1. Your comments about Mikey are interesting, Dave. Of all the sons, he does seem like the one who is most lost, and the one who most misses contact with his father. Danny and Junior will be fine no matter what happens, but we do get the sense that Mikey is still adrift and confused and searching for meaning in his life — and that search can be a good test of willpower as long as it doesn’t end in the bottom of a bottle.

      I think Mikey is haunted by his father and I think he may think he shares the same demons — and he’s scared of where that biological legacy may lead him. Instead of turning to a angry, burning ember looking to spark at any perceived insult, Mikey has instead taken the opposite approach to be ultimately cool and nonchalant and without any real responsibility — and that can be just as damaging to a future and a current psyche as what we’re seeing in Senior’s behavior.

      What Mikey needs is a grounding, a tethering, and an anchoring to something real and reliable and non-abusive — but he must earn that freedom on his own. He can’t continue to freeload and to be curious pet that performs to earn laughter and a lunch. Mikey needs to become serious about his lift beyond drawing and painting and hanging out and become a man on his own terms beyond his father’s shadow if he ever hopes to carve his own astute path in life. He needs to pick up and move to California and start his life from scratch. That would be a good start to get away from his father repression and his sibling co-dependency.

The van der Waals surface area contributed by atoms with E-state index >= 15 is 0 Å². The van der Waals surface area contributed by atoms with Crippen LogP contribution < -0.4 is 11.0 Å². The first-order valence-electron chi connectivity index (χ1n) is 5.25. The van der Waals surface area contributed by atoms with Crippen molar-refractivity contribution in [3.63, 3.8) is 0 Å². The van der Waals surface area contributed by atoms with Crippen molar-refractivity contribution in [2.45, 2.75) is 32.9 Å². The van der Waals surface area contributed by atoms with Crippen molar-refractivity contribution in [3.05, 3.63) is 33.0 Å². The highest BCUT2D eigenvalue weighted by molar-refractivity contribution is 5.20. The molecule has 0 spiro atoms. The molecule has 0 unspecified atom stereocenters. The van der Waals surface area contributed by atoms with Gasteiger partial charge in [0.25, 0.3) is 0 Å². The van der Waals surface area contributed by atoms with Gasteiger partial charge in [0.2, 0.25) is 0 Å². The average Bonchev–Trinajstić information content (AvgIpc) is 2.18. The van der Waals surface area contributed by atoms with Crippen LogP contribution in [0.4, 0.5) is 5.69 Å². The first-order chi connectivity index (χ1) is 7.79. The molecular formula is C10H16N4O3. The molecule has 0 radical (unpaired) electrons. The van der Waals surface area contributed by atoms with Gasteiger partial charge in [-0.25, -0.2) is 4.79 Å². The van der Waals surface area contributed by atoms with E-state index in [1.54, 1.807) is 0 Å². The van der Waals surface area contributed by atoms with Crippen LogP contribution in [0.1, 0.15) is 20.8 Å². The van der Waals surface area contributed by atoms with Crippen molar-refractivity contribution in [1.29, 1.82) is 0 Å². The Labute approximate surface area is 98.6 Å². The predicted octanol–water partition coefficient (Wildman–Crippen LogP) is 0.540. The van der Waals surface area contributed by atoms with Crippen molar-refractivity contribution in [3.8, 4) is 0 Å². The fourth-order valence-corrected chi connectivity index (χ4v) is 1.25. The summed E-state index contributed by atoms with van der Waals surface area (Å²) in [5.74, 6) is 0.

1. All true. However, the older Mikey gets the harder that will be. Like I said, I’m not Mikey’s dad so I’m not offering any advice on what he should do. I was merely stating an observation from watching the different interactions. When I socialize on the weekend with friends and family we joke, carry on, and try to forget life’s pressures and dissapointments for a little while. We don’t council each other (well, not unless one of us is being a total ass). You are absolutely right that Mikey needs to be his own man and figure out his own path. Is moving away to someplace fresh and starting over all alone the best move? I don’t know. Loneliness and isolation in itself is hard to deal with. Ideally, his brothers and friends should be having these conversations with him. And where’s mom? Is there anyone better than mom to point out the issues of the past and how he needs to put all that behind him? Again, I’m not trying to offer any kind of quality advice here because I’m not qualified to do so. I was just saying that Mikey seems to have a fun personality. And now that the family has imploded I watch the older episodes with a heavy heart. I believe I saw a comment here that said sr should welcome jr back, have jr buy him out, and then sr can retire and enjoy the fruits of his labor. Isn’t that what we all want out of life? Retire, play, travel, spoil the grandkids? I guess that’s the “dry drunk” in senior that’s preventing him from seeing that. So sad. So very sad

        1. Mikey and Paul’s mother has been on the show. She’s quite beautiful, young, and tough.

          She was especially featured on the episode when Mikey left rehab and had lost weight, had a shave and a haircut and he looked really great.

          He’s grown it all back, though, and is back to looking schlubby.